Grubhub’s new rooftop deck is so inviting that you can’t help but want to go out on it—even when it’s covered in 8 inches of snow. “As soon as it gets above 40 degrees, I’m going out there,” jokes Wes Barker, Grubhub’s senior workplace manager, on a very cold Chicago day. “We just completed, so we’re excited to unveil it.”
The deck isn’t the only thing that Grubhub is excited to unveil. The company recently completed a major redesign of their Chicago headquarters. Barker’s excitement about the renovation was palpable on the day that American Builders Quarterly took a tour of the office, and it’s easy to see why: the space is bright, modern, and completely infused with Grubhub’s culture from top to bottom.
Ensuring that the company’s new space reflects its culture is a huge part of Barker’s role, and it’s one that comes naturally for him. Barker says he was a fan of Grubhub even before joining the company in 2011, and his knowledge of the brand, combined with his background in commercial real estate, prepared him perfectly for his current role. In addition to overseeing the day-to-day operations of Grubhub’s facilities, Barker is responsible for project managing large build-outs, managing real estate costs, and thinking strategically around the company’s physical growth.
Strategic growth was top-of-mind as Barker and his team began to prepare for the redesign. “We did have a lease expiration coming up, and we used that as an opportunity to grow the space the way we needed to,” Barker explains. “But rather than just adding space, we said: ‘Let’s think strategically. What does this space need to best support our culture?’ The space was developed to functionally and aesthetically represent who we are.”
Barker and his team found that, while Grubhub had always had an open floor plan, there was a need for more multi-use collaborative spaces where coworkers could gather to work together. Establishing a more functional all-company gathering space was also crucial in ensuring that everyone in the company can meet. Finally, Barker wanted to create spaces that allowed employees to get away from their desks and unwind during the day.
The redesign took roughly two and a half years from beginning to end. One of Barker’s first steps was assembling a project table—including leads from Shive-Hattery, Thomas Interiors, and BIG Construction (formerly Builtech Interior Group), as well as internal stakeholders), who he credits with making the process as seamless and rewarding as possible. “We built a phenomenal creative table full of people who want to problem solve and think about things differently,” he says. “Everyone at that table has grown with the organization, and they have a tremendous amount of pride in working with Grubhub.”
And while Grubhub has a fresh, new look, Barker believes that what’s stayed the same about the company is just as important as what’s changed. “Going from a smaller start-up company to now, what’s been important to me is that we’ve never lost our sense of scrappy collaboration and working together to solve problems,” he says. “I think that’s one of the things that always keeps me excited about the organization: in the process of becoming a publicly traded company, we haven’t lost that touch.”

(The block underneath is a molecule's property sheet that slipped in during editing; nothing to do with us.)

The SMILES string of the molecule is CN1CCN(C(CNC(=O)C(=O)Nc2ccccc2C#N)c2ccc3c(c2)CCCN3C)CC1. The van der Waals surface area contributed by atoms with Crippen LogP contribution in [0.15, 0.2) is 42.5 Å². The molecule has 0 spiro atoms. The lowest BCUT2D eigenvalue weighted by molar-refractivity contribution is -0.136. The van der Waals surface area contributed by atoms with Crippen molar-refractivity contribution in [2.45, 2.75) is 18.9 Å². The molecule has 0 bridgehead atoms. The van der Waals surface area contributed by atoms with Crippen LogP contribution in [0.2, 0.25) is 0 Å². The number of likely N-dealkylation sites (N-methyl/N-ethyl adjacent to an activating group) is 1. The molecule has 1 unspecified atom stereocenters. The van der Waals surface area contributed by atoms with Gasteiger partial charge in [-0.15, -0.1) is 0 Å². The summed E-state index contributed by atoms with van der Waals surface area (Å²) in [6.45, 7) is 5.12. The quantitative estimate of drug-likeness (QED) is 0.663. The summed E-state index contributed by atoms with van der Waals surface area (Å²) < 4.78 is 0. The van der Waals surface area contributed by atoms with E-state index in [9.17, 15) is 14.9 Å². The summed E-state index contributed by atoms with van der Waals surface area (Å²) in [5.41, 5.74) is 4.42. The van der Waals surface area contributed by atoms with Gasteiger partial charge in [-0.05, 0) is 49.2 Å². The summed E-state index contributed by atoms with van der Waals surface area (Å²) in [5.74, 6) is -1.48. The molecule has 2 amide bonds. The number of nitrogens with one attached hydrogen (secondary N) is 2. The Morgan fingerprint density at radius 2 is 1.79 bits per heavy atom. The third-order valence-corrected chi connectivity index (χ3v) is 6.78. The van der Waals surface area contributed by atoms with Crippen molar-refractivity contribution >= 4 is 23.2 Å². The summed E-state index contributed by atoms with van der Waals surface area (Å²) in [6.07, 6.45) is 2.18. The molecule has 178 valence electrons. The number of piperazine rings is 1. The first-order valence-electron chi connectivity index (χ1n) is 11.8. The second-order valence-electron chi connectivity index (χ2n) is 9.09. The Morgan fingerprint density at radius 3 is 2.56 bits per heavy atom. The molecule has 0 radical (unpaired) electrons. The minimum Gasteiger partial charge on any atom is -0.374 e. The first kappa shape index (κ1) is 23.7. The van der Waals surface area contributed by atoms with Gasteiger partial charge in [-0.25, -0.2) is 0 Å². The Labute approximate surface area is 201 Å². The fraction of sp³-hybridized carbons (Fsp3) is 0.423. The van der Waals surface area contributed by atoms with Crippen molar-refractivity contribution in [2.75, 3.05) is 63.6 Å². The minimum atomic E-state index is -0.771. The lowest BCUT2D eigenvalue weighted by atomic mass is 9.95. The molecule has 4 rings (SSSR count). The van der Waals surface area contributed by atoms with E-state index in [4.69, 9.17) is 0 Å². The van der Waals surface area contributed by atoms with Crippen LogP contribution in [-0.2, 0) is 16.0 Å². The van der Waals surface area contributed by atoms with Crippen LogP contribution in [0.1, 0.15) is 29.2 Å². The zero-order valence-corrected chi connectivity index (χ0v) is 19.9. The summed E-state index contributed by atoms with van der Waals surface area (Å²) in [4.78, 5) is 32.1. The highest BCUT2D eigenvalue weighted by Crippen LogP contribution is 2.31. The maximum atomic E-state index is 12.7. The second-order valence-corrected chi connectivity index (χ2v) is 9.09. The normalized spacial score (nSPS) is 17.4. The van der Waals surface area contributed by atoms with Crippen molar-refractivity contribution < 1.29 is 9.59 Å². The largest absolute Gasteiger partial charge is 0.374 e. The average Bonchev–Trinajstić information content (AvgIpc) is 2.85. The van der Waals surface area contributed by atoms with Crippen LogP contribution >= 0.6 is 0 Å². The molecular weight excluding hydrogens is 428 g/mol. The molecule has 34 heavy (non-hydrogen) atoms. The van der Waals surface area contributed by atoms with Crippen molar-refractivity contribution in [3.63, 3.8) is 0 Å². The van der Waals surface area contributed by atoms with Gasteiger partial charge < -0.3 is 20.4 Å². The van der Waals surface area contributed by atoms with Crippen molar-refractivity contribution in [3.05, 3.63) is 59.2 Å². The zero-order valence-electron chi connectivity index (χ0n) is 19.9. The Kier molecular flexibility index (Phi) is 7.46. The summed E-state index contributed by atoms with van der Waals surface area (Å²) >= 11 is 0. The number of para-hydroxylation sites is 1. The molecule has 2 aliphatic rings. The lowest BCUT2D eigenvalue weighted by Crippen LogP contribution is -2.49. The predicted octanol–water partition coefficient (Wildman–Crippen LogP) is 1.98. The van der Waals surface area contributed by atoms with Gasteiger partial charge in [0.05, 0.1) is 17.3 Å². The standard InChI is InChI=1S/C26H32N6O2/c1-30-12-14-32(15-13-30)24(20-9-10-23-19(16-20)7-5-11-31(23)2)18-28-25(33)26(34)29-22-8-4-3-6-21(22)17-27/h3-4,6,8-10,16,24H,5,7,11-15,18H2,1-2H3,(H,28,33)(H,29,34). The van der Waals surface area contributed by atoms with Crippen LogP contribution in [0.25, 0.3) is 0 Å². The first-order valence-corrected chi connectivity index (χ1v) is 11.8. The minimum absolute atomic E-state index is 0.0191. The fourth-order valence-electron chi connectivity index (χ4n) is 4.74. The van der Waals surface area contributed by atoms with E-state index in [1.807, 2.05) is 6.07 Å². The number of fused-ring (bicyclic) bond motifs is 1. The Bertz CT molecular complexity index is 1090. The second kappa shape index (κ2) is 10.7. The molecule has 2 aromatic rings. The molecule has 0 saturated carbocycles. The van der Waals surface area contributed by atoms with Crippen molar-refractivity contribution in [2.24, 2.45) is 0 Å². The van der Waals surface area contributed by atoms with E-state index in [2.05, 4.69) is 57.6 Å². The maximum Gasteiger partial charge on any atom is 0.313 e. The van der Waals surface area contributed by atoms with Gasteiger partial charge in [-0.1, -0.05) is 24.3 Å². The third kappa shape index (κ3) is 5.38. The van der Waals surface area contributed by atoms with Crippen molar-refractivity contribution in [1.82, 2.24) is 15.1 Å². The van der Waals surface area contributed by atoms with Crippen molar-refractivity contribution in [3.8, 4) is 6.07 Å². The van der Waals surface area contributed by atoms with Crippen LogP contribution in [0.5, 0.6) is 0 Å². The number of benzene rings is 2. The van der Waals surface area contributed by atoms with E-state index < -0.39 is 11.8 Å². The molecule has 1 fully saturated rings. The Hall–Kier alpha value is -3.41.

Guests at Grubhub are greeted by this light fixture made out of colorful bike parts. It’s a nod to the delivery bikers that make Grubhub’s business possible.
Food is at the center of Grubhub’s business, so it stands to reason that the kitchen is a centerpiece of its office. The kitchen is stocked twice daily with snacks and fresh fruit, and employees can choose between soda, coffee, or a Bevi soda water machine. A variety of multiuse tables, couches, and chairs provide spaces for lunch or impromptu meetings.
One of the office’s most unique aspects is Slice Pizza, an in-office pizza restaurant that’s entirely staffed by employee volunteers. Slice opens roughly once a week and sells a variety of dishes by the slice—but it’s not just an excuse for employees to chow down. “It also gives us a great opportunity from a product and user-research standpoint to test all of our new systems and to fix bugs,” Barker explains. The pizza joint-inspired exterior is made out of real bricks.
One of Barker and his team’s proudest achievements is this large meeting space, which can easily be converted from three separate training rooms into a large, all-company space. “The glass walls pop back. We reposition all the tables, and then every monitor and speaker is zoned to work together for a town hall setup. You can be in the back of the room and still hear everything the speaker is saying and see the material they’re discussing,” Barker says. The new design has been enough of a success that it’s now the standard across the country. “It takes us 15 minutes to set up for a town hall,” he says. “It’s a huge win.”
Grubhub’s game room calls to mind an old-fashioned study. It’s both cozy and formal, with high-backed armchairs and rich-toned wood. But it’s far from fussy: the room boasts billiards, shuffleboard, a foosball table, and a bar with a flat screen TV. “This room gets used in a multitude of ways: people come for a regular lunchtime game of billiards or shuffleboard, and some people have almost made this their regular workplace,” Barker explains. “It’s also where we have some of our company happy hours.” The original plans for the building, designed by famed Chicago architect Daniel Burnham, hang on the wall.
Photos: James Steinkamp